Meteor Garden is the story of a poor but tough girl San Chai (Barbie Hsu) who studies at the Ing Te University, a university for rich people founded and funded by the F4's family. San Chai and the F4 boys cross paths and they embark on a journey of self-discovery.
Jewel in the Palace.
Dae Jang Geum, or Jewel in the Palace, takes the Number Two spot.
This show is a 2003 TV series produced by South Korean TV channel MBC. Jewel in the Palace was shown locally in November 2005 under GMA-7 and was hailed as the highest rating Koreanovela in primetime during that period. Because of its popularity, the show was rerun and again, garnered high ratings. Faith Cuneta sang the Tagalog version, "Pangarap na Bituin," of the show's theme song.
Based loosely on the historical figure depicted in the annals of Joseon Dynasty, the show focuses on Jang-geum (played by Lee Young Ae), the first female royal physician of the Joseon Dynasty of Korea. The main theme is her perseverance, as well as the portrayal of traditional Korean culture, including Korean royal court cuisine and medicine.
Lovers in Paris.
This was another primetime Korean telenovela aired in the summer of 2004 under SBS studio. Lovers in Paris was the first of three romantic dramas set in Europe. The second was Lovers in Prague, and the third was simply titled Lovers.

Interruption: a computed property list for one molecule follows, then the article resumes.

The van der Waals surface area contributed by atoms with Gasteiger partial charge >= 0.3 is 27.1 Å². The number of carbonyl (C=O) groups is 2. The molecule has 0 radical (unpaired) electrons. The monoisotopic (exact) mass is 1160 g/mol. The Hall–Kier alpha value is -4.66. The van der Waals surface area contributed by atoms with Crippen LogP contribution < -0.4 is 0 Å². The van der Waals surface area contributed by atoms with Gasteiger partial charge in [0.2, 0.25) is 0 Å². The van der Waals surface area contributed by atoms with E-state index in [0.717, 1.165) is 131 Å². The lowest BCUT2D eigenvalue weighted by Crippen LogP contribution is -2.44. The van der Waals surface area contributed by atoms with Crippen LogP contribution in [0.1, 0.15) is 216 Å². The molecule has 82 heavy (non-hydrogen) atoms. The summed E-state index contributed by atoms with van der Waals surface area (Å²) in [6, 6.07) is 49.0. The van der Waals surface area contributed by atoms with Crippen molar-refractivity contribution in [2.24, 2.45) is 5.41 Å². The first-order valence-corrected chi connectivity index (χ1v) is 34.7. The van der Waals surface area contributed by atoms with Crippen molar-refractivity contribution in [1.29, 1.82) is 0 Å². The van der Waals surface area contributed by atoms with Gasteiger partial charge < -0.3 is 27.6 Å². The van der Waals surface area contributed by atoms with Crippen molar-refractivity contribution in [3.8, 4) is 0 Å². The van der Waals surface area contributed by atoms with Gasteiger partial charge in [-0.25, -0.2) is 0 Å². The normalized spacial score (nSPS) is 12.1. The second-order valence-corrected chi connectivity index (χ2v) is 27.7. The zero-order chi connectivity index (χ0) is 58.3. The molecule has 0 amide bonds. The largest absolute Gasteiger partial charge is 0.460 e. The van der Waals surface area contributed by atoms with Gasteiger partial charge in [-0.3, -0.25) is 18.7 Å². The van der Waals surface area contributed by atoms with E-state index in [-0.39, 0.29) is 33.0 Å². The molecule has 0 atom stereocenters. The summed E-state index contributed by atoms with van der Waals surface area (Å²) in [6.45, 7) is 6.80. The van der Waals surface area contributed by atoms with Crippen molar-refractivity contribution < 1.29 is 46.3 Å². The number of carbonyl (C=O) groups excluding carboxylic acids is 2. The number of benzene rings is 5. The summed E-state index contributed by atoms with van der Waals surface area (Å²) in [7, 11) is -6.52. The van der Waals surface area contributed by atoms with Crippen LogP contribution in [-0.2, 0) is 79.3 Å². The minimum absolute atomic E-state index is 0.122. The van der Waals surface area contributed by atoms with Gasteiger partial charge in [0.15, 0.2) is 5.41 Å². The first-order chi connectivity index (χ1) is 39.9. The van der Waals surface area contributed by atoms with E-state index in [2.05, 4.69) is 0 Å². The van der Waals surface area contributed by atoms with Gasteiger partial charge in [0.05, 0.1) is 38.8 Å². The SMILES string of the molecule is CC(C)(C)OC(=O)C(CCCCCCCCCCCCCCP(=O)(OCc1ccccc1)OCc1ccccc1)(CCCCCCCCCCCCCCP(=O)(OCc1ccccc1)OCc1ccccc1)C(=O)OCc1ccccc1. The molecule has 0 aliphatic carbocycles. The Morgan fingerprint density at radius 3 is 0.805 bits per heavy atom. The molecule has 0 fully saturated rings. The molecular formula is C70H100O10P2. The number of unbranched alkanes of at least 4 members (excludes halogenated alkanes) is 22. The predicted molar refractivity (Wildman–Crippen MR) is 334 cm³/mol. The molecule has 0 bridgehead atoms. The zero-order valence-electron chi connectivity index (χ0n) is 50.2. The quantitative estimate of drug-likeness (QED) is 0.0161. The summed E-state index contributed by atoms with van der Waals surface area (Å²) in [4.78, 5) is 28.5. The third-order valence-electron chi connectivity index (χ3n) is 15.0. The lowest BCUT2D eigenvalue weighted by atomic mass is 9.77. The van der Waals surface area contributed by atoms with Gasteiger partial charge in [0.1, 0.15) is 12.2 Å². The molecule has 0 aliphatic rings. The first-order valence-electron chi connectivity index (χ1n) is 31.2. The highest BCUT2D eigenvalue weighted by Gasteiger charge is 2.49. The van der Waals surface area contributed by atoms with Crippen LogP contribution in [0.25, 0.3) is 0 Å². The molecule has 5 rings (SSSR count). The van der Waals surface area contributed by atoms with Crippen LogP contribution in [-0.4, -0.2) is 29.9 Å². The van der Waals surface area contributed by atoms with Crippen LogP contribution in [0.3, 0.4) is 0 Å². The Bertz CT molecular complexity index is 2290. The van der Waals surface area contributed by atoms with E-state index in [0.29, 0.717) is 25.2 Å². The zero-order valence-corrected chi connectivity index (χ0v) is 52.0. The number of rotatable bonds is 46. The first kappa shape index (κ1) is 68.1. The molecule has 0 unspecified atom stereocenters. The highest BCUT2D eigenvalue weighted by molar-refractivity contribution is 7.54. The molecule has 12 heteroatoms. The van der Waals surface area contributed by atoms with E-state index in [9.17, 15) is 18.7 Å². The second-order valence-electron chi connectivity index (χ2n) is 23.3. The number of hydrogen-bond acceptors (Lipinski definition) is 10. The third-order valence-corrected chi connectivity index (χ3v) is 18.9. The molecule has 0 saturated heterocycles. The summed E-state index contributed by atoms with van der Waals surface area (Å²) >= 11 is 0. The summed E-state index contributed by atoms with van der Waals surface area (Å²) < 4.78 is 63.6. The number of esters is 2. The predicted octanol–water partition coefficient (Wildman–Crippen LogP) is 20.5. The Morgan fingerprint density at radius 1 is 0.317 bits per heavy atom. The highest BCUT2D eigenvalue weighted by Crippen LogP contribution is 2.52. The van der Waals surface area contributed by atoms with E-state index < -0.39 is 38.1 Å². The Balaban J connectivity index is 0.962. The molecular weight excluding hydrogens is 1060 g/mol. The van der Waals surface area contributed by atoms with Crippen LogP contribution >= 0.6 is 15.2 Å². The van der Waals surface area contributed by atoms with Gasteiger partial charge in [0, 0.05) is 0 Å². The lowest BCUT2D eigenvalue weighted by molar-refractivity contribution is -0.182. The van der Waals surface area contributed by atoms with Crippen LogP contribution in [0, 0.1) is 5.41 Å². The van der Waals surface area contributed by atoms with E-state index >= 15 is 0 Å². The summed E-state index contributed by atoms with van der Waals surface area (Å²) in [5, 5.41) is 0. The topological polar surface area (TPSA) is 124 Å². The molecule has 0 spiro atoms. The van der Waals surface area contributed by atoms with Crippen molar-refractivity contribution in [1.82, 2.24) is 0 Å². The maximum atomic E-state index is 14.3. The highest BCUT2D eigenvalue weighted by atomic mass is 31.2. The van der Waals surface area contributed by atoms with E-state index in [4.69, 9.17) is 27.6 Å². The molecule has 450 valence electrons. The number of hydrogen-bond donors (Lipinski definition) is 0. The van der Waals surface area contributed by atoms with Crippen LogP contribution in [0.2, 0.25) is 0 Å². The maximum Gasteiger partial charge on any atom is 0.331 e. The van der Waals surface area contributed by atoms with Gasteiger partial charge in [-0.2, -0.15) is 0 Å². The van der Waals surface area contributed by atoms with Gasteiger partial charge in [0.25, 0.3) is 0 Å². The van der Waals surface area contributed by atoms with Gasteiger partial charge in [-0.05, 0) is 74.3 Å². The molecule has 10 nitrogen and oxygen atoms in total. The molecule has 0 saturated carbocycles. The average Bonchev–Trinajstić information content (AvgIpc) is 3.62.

ABS-CBN got the rights to air Lovers in Paris in 2005. Starting with a rating of 27.1% on its first airing, people thought that the show wouldn't do well, until it exploded with a rating of 36% a week later. It was an instant hit among drama fans, a top-rater in its timeslot. Its highest rating ever recorded was 39.7%. ABS-CBN aired the series in its international TFC last year, making it the first non-Philippine show in its roster.
Lovers in Paris is about Han Ki-joo, the president and son of the CEO of GD Motors. He's been living in Paris for two years after his failed marriage. A smart and charismatic man, he has been preparing to take over the company as chairman. That is, until he meets Kang Tae-young, the daughter of a film director. She works as a housekeeper for Han Ki-joo to eke out a living. Her optimistic and happy-go-lucky attitude endears her to people around her. A twist of events and series of confrontations bring Han Ki-joo and Kang Tae-young closer together.
Stairway to Heaven.
This Korean drama from SBS was shown between late 2003 and early 2004.
The first week of Stairway to Heaven got relatively low ratings (about 20%) on GMA-7 mainly because another Korean soap, Lovers in Paris, was being aired on ABS-CBN. Viewership increased when Lovers in Paris ended its run; Stairway garnered over 40% in ratings.
In 2006, GMA-7 aired Stairway to Heaven again, but this time, in the morning. It was replayed in Q, the sister channel of GMA-7 in the evening.